When it comes to fostering women’s political participation, there has also been progress, albeit slow. Women in national parliaments are in the minority in most PICTs except for the French Pacific territories, which stand out as leaders in terms of women’s political participation. In French Polynesia, 56 per cent of parliamentarians are women; in New Caledonia, the figure is 42 per cent and in Wallis and Futuna, 20 per cent.
Six PICTs (French Polynesia, New Caledonia, Wallis and Futuna, Papua New Guinea’s province of Bougainville, Samoa and Vanuatu) reported having introduced reserved seats for women in elected bodies, either at the national or local level and there has been growing interest in Temporary Special Measures across the region. Such advances are promising and likely to have important benefits for the uptake of women’s concerns.
What should happen now?
Reports such as the Beijing+20 report should be used as tools to celebrate gains, prevent setbacks and galvanise advocacy of stronger coordination between government entities, civil society and development partners and increased resourcing. Indeed, in spite of the Pacific Leaders Gender Equality Declaration made in 2012, the level of attention, resources and capacity committed to gender equality remains insufficient to achieve substantive gains.
Because it is our hope that the dissemination of the report’s findings will provoke discussion about the next steps and a renewal of the momentum for women and girls experienced in Beijing, SPC has organised an online discussion on the 12 themes of the Beijing Platform for Action. The discussion is running from February to July 2015 on the Pacific Women’s Information Network (PacWIN), an email-based community managed by SPC and PacWIN Facebook page.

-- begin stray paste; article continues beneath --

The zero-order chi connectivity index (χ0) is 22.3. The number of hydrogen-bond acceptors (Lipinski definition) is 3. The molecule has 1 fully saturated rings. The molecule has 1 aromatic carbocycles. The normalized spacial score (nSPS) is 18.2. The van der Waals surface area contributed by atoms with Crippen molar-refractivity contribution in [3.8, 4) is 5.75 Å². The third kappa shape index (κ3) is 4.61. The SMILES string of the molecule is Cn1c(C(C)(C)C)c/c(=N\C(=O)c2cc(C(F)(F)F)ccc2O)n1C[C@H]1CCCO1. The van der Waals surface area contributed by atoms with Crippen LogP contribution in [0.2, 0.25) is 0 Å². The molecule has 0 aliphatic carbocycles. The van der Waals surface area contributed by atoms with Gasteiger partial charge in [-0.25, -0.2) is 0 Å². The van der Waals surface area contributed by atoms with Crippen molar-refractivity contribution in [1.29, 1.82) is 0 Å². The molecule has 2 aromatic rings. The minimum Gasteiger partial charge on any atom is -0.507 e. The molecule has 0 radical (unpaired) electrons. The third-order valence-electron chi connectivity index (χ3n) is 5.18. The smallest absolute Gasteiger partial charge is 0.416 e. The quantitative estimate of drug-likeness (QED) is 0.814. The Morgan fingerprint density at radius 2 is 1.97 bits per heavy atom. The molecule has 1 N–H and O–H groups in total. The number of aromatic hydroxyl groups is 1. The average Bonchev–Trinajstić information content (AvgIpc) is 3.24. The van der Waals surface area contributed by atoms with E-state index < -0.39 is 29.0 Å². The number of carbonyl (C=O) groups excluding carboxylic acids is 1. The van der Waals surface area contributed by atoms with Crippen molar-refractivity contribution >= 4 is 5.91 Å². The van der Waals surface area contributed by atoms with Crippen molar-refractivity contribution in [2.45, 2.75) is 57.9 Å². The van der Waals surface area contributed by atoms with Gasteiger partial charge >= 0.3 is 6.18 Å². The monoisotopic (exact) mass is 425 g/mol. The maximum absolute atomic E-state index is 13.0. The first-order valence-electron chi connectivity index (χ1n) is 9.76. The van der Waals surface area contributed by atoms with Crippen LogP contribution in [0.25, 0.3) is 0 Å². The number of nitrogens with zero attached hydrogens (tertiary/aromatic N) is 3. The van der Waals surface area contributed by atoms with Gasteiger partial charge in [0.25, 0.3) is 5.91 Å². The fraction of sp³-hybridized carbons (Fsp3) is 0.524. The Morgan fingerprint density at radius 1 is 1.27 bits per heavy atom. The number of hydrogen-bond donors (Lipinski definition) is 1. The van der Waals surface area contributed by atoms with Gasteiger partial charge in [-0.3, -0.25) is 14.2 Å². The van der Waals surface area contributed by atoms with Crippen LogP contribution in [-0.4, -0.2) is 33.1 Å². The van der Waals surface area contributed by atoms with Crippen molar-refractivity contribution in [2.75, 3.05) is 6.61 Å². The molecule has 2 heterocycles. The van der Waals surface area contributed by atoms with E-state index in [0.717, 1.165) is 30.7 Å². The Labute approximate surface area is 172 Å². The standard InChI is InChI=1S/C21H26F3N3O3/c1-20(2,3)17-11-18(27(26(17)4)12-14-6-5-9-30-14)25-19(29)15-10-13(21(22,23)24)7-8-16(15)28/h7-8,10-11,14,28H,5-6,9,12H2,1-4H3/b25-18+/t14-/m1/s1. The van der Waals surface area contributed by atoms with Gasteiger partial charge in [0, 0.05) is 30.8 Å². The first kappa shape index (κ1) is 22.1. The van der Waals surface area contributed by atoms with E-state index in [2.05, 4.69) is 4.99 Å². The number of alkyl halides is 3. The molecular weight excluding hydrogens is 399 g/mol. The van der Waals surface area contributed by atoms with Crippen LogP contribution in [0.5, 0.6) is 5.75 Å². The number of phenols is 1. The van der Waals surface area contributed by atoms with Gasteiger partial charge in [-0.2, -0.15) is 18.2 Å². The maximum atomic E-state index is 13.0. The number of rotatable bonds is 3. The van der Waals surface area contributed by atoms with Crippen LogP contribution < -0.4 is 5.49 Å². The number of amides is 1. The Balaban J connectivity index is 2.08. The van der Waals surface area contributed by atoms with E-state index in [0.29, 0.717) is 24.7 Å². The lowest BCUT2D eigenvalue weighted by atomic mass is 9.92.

Along with insights from individual women, experts, practitioners and leaders around the region have shared their experience and their views on the progress made and challenges in progressing gender equality.
These efforts to produce and disseminate information on gender equality and women’s human rights in the region are part of SPC’s wider mission to develop knowledge, support the development of evidence-based public policies and build the capacity of government and civil society to better respond to the needs and perspectives of women and girls. They will culminate at the 13th Triennial Conference of Pacific Women in 2016, where people from Pacific Island countries and territories will discuss the adoption of a revised policy framework for achieving gender equality in the region.
With the conviction that more equal sharing of power and responsibility between men and women is an enabler of economic, political, cultural and social development in PICTs, only with dynamic, coordinated action on gender equality can we hope to make sustainable progress.
As stated by Hon. Tolofuaivalelei Falemoe Leiataua, Samoa's Minister of Women, Community and Social Development at the launch of the report at the CSW in New York, “We ought to renew our commitment and refocus our efforts to ensure that our women and girls enjoy their human rights and have improved quality of life as members of society today, tomorrow and in the future ahead of us.”